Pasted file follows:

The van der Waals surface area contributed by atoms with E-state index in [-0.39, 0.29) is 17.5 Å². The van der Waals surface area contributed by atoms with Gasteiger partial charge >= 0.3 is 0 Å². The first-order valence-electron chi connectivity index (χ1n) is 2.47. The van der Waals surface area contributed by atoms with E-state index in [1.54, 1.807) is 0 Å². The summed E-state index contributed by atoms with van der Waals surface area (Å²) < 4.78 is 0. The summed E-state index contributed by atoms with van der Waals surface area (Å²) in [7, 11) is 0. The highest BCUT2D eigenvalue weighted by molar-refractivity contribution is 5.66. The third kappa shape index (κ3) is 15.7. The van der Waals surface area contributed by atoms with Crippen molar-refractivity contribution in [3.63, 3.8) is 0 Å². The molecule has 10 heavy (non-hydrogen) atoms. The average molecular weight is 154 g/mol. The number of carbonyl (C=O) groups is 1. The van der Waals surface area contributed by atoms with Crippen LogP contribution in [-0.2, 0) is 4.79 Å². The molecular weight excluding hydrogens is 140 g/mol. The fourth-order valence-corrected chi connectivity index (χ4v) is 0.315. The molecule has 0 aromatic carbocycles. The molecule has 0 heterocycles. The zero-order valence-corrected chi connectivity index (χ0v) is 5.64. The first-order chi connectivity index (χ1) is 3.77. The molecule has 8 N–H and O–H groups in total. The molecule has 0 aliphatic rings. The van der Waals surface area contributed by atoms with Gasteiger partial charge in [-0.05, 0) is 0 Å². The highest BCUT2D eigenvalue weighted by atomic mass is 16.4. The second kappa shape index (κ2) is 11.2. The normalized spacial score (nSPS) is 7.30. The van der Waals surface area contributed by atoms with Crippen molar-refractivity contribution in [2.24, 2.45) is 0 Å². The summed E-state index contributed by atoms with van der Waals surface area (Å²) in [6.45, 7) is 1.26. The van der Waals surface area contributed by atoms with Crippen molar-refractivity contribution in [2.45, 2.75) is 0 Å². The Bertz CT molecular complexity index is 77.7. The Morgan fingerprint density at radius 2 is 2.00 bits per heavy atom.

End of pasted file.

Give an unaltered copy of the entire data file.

The van der Waals surface area contributed by atoms with E-state index in [-0.39, 0.29) is 17.5 Å². The van der Waals surface area contributed by atoms with Gasteiger partial charge >= 0.3 is 0 Å². The first-order valence-electron chi connectivity index (χ1n) is 2.47. The van der Waals surface area contributed by atoms with E-state index in [1.54, 1.807) is 0 Å². The summed E-state index contributed by atoms with van der Waals surface area (Å²) < 4.78 is 0. The summed E-state index contributed by atoms with van der Waals surface area (Å²) in [7, 11) is 0. The highest BCUT2D eigenvalue weighted by molar-refractivity contribution is 5.66. The third kappa shape index (κ3) is 15.7. The van der Waals surface area contributed by atoms with Crippen molar-refractivity contribution in [3.63, 3.8) is 0 Å². The molecule has 10 heavy (non-hydrogen) atoms. The average molecular weight is 154 g/mol. The number of carbonyl (C=O) groups is 1. The van der Waals surface area contributed by atoms with Crippen LogP contribution in [-0.2, 0) is 4.79 Å². The molecular weight excluding hydrogens is 140 g/mol. The fourth-order valence-corrected chi connectivity index (χ4v) is 0.315. The molecule has 0 aromatic carbocycles. The molecule has 0 heterocycles. The zero-order valence-corrected chi connectivity index (χ0v) is 5.64. The first-order chi connectivity index (χ1) is 3.77. The molecule has 8 N–H and O–H groups in total. The molecule has 0 aliphatic rings. The van der Waals surface area contributed by atoms with Gasteiger partial charge in [-0.05, 0) is 0 Å². The highest BCUT2D eigenvalue weighted by atomic mass is 16.4. The second kappa shape index (κ2) is 11.2. The normalized spacial score (nSPS) is 7.30. The van der Waals surface area contributed by atoms with Crippen molar-refractivity contribution in [2.24, 2.45) is 0 Å². The summed E-state index contributed by atoms with van der Waals surface area (Å²) in [6.45, 7) is 1.26. The van der Waals surface area contributed by atoms with Crippen molar-refractivity contribution in [2.45, 2.75) is 0 Å². The Bertz CT molecular complexity index is 77.7. The Morgan fingerprint density at radius 2 is 2.00 bits per heavy atom.